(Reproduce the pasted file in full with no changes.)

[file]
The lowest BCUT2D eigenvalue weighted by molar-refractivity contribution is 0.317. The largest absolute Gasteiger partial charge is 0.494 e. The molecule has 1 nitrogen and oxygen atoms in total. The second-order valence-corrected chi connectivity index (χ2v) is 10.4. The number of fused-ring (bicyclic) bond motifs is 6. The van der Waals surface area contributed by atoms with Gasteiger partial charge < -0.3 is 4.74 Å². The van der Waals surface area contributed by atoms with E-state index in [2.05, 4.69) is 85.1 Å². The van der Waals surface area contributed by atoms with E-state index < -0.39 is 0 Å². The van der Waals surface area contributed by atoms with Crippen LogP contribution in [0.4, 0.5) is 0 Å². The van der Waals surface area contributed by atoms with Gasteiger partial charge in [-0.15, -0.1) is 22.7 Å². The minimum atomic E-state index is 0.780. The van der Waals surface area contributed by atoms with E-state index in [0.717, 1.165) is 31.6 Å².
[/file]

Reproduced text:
The lowest BCUT2D eigenvalue weighted by molar-refractivity contribution is 0.317. The largest absolute Gasteiger partial charge is 0.494 e. The molecule has 1 nitrogen and oxygen atoms in total. The second-order valence-corrected chi connectivity index (χ2v) is 10.4. The number of fused-ring (bicyclic) bond motifs is 6. The van der Waals surface area contributed by atoms with Gasteiger partial charge < -0.3 is 4.74 Å². The van der Waals surface area contributed by atoms with E-state index in [2.05, 4.69) is 85.1 Å². The van der Waals surface area contributed by atoms with E-state index < -0.39 is 0 Å². The van der Waals surface area contributed by atoms with Crippen LogP contribution in [0.4, 0.5) is 0 Å². The van der Waals surface area contributed by atoms with Gasteiger partial charge in [-0.15, -0.1) is 22.7 Å². The minimum atomic E-state index is 0.780. The van der Waals surface area contributed by atoms with E-state index in [0.717, 1.165) is 31.6 Å².